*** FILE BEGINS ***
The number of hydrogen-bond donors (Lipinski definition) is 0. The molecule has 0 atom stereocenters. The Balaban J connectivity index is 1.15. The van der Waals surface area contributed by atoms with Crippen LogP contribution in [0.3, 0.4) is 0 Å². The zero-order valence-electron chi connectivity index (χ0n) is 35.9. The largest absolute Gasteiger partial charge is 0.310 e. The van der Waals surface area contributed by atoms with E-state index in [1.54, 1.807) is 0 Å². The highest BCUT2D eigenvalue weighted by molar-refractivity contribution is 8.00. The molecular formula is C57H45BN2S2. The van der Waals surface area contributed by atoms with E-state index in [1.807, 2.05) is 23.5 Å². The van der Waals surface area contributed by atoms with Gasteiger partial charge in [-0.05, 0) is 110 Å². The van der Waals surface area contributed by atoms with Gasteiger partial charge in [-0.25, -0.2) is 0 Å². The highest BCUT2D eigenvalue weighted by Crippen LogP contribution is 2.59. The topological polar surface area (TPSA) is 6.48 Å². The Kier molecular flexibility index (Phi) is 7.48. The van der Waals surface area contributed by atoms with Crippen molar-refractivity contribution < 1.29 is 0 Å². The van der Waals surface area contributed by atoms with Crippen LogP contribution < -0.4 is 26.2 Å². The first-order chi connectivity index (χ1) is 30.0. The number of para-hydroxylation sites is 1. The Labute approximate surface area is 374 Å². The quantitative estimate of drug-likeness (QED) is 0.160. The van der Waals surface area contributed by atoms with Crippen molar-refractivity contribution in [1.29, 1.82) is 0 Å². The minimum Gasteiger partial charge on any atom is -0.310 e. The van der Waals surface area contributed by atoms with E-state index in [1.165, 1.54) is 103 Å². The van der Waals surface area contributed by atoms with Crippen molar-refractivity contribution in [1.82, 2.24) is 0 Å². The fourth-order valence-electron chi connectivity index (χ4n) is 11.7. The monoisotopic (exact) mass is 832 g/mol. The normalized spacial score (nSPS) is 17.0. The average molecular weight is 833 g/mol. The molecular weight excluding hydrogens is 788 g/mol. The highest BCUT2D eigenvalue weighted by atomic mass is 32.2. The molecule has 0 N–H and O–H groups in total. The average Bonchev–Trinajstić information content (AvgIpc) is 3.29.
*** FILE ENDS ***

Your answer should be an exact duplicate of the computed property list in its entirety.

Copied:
The number of hydrogen-bond donors (Lipinski definition) is 0. The molecule has 0 atom stereocenters. The Balaban J connectivity index is 1.15. The van der Waals surface area contributed by atoms with Crippen LogP contribution in [0.3, 0.4) is 0 Å². The zero-order valence-electron chi connectivity index (χ0n) is 35.9. The largest absolute Gasteiger partial charge is 0.310 e. The van der Waals surface area contributed by atoms with E-state index in [1.54, 1.807) is 0 Å². The highest BCUT2D eigenvalue weighted by molar-refractivity contribution is 8.00. The molecular formula is C57H45BN2S2. The van der Waals surface area contributed by atoms with E-state index in [1.807, 2.05) is 23.5 Å². The van der Waals surface area contributed by atoms with Gasteiger partial charge in [-0.05, 0) is 110 Å². The van der Waals surface area contributed by atoms with Gasteiger partial charge in [-0.25, -0.2) is 0 Å². The highest BCUT2D eigenvalue weighted by Crippen LogP contribution is 2.59. The topological polar surface area (TPSA) is 6.48 Å². The Kier molecular flexibility index (Phi) is 7.48. The van der Waals surface area contributed by atoms with Crippen molar-refractivity contribution < 1.29 is 0 Å². The van der Waals surface area contributed by atoms with Crippen LogP contribution < -0.4 is 26.2 Å². The first-order chi connectivity index (χ1) is 30.0. The number of para-hydroxylation sites is 1. The Labute approximate surface area is 374 Å². The quantitative estimate of drug-likeness (QED) is 0.160. The van der Waals surface area contributed by atoms with Crippen molar-refractivity contribution in [1.29, 1.82) is 0 Å². The minimum Gasteiger partial charge on any atom is -0.310 e. The van der Waals surface area contributed by atoms with E-state index in [1.165, 1.54) is 103 Å². The van der Waals surface area contributed by atoms with Crippen molar-refractivity contribution in [1.82, 2.24) is 0 Å². The fourth-order valence-electron chi connectivity index (χ4n) is 11.7. The monoisotopic (exact) mass is 832 g/mol. The normalized spacial score (nSPS) is 17.0. The average molecular weight is 833 g/mol. The molecular weight excluding hydrogens is 788 g/mol. The highest BCUT2D eigenvalue weighted by atomic mass is 32.2. The molecule has 0 N–H and O–H groups in total. The average Bonchev–Trinajstić information content (AvgIpc) is 3.29.